The private Club 33 restaurant was closed earlier this year for renovations. It reopened in July with a new entrance, kitchen and jazz-inspired lounge. Now, members enter after climbing a curved staircase in the Court of Angels.

"Now that the renovation and expansion of Club 33 Le Grand Salon and Le Salon Nouveau are complete, we've turned our attention to evolving the membership program to bring you more value," Club 33 General manager James Willoughby wrote in the letter. "Each year we evaluate the business and Membership benefits and make necessary adjustments."
So, Walt Disney Corporation decided to close the club for renovations to make it even for fancy and exclusive to their exclusive membership.  Of course, all those fancy renovations means that the cost will have to be paid by their exclusive membership who are the only ones who can afford to pay for the $11,000-per-year membership fee.  What were these exclusive members thinking of—that Walt Disney would force the 99-percenter peasants to pay for Club 33’s renovations through increased park admission fees?  It is even more ironic that these exclusive VIP club members are complaining about their reduced perks and increased fees, when the club membership's waiting list has been closed.  If these VIP club members are so enraged, then why not give up your membership?  Let someone else pay the $12,000-per-year membership fee to the club that you're so pissed of at? 

Of course, the best quote from an enraged, platinum VIP cardholder was this:
“It really has turned into a money game for them.”
I guess that 'greed is good,' as long as you're not the one getting screwed by the outright greed....

Saturday, October 25, 2014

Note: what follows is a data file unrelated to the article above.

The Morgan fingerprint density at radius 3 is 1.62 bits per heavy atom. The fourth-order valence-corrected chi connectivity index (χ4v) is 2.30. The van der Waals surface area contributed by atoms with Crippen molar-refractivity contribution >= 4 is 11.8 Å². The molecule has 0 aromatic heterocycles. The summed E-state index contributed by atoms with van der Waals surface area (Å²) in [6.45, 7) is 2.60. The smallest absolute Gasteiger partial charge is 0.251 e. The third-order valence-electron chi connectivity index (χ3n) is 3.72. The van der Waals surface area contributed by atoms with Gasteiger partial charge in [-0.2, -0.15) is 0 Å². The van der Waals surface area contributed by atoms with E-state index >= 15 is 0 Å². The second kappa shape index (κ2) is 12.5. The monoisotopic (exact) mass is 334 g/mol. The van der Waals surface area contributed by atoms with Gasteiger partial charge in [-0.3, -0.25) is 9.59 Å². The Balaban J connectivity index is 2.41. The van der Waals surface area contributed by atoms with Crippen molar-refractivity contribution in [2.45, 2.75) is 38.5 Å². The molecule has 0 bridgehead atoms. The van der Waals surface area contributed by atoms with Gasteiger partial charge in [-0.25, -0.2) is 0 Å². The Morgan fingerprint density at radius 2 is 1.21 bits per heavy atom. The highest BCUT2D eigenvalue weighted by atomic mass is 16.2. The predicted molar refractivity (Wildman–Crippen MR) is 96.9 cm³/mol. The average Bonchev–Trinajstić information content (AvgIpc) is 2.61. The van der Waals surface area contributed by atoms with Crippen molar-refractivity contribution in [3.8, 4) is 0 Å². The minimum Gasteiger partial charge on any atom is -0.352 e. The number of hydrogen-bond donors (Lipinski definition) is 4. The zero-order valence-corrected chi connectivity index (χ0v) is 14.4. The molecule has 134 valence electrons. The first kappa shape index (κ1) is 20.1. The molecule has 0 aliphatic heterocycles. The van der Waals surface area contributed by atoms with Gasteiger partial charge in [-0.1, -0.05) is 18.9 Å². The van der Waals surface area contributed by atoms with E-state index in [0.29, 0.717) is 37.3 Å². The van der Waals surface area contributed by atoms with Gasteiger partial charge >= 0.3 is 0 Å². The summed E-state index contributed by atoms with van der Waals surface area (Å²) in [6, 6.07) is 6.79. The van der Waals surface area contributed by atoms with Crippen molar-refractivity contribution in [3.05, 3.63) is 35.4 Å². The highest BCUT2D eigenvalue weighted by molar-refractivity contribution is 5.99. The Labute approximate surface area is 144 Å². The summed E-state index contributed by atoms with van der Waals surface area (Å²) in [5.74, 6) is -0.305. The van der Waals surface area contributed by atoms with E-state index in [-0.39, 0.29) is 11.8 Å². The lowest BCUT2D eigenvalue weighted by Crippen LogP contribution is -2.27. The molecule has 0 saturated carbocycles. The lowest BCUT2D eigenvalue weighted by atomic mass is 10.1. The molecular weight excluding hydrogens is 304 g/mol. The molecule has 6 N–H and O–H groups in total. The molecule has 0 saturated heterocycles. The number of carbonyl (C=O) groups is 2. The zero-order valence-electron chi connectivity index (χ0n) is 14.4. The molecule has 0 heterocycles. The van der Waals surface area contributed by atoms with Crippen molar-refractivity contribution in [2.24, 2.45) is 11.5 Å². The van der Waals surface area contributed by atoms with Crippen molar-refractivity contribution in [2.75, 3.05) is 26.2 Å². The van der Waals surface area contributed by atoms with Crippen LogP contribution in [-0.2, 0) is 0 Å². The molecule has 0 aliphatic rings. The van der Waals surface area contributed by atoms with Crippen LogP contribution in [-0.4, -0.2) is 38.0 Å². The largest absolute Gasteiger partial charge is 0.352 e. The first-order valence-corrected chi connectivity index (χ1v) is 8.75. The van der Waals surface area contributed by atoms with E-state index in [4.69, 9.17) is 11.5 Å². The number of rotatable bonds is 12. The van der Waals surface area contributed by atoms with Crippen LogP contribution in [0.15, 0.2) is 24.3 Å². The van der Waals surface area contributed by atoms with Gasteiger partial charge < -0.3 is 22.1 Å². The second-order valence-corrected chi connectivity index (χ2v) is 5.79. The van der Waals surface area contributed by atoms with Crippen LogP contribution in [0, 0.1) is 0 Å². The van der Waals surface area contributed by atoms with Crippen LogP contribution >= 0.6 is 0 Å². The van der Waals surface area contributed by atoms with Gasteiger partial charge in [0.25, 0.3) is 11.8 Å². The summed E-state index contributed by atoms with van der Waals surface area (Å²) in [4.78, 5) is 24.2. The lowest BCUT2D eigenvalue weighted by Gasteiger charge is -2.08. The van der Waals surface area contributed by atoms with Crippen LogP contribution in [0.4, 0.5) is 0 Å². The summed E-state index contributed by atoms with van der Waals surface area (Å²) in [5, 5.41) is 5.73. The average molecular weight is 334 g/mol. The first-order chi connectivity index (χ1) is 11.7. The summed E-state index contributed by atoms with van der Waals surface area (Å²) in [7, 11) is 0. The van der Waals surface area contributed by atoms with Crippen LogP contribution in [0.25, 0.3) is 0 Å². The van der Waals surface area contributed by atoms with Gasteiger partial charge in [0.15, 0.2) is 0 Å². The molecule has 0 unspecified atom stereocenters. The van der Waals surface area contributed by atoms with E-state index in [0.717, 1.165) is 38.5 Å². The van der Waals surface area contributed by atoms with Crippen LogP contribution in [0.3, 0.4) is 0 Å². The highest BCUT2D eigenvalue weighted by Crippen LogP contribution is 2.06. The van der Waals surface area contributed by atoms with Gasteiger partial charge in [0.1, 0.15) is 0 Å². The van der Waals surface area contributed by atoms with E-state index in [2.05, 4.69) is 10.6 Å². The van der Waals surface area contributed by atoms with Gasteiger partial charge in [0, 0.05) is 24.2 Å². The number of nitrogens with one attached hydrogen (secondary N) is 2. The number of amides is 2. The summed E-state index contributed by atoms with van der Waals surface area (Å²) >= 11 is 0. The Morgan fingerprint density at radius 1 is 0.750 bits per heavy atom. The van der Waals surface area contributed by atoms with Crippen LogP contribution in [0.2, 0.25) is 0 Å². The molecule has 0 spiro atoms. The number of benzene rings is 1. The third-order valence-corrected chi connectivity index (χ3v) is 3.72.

Silicon Valley company busted for paying Indian workers $1.21 an hour in America

I found this story through the Huffington Post, with this story also showing up on the Silicon Valley Business Journal, and Yahoo News.  Another source story appears to be the San Jose Mercury News.

I am going to start with the Huffington Post:
A Silicon Valley company that digitizes images said Thursday that an "administrative error" led to it paying eight workers flown in from Bangalore, India just $1.21 an hour to work 120-hour weeks installing computers in the company's headquarters.
Electronics For Imaging paid the workers $40,000 in back wages and overtime and a $3,500 fine after the U.S. Department of Labor investigated the payroll violation based on an anonymous tip, a department official told The Huffington Post.
"These folks were not only not getting time-and-a-half when working extremely long hours, they weren't making the basic minimum wage," Michael Eastwood, assistant district director for the Labor Department's San Francisco division said.
In a statement, the company said it didn't realize it was illegal to pay workers temporarily in the United States the same wages they earn in their home countries. The $1.21 was equivalent to what the employees made in Indian rupees.
“We unintentionally overlooked laws that require even foreign employees to be paid based on local U.S. standards,” the company said in a statement.